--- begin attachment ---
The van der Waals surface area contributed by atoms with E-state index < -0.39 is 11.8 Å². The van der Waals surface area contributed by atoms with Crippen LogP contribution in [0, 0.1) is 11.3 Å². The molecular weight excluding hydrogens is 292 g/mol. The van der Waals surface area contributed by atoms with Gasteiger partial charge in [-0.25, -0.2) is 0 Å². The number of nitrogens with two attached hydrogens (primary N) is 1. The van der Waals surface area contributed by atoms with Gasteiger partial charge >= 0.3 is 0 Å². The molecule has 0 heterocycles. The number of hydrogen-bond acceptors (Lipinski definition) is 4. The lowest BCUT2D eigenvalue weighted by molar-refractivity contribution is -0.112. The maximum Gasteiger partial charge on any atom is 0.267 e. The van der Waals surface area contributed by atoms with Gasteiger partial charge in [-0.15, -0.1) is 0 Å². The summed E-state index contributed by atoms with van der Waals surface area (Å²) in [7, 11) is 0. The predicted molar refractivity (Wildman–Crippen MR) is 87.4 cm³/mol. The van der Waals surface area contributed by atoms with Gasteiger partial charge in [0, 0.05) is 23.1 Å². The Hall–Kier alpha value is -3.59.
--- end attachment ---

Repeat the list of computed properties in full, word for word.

The van der Waals surface area contributed by atoms with E-state index < -0.39 is 11.8 Å². The van der Waals surface area contributed by atoms with Crippen LogP contribution in [0, 0.1) is 11.3 Å². The molecular weight excluding hydrogens is 292 g/mol. The van der Waals surface area contributed by atoms with Gasteiger partial charge in [-0.25, -0.2) is 0 Å². The number of nitrogens with two attached hydrogens (primary N) is 1. The van der Waals surface area contributed by atoms with Gasteiger partial charge >= 0.3 is 0 Å². The molecule has 0 heterocycles. The number of hydrogen-bond acceptors (Lipinski definition) is 4. The lowest BCUT2D eigenvalue weighted by molar-refractivity contribution is -0.112. The maximum Gasteiger partial charge on any atom is 0.267 e. The van der Waals surface area contributed by atoms with Gasteiger partial charge in [-0.15, -0.1) is 0 Å². The summed E-state index contributed by atoms with van der Waals surface area (Å²) in [7, 11) is 0. The predicted molar refractivity (Wildman–Crippen MR) is 87.4 cm³/mol. The van der Waals surface area contributed by atoms with Gasteiger partial charge in [0, 0.05) is 23.1 Å². The Hall–Kier alpha value is -3.59.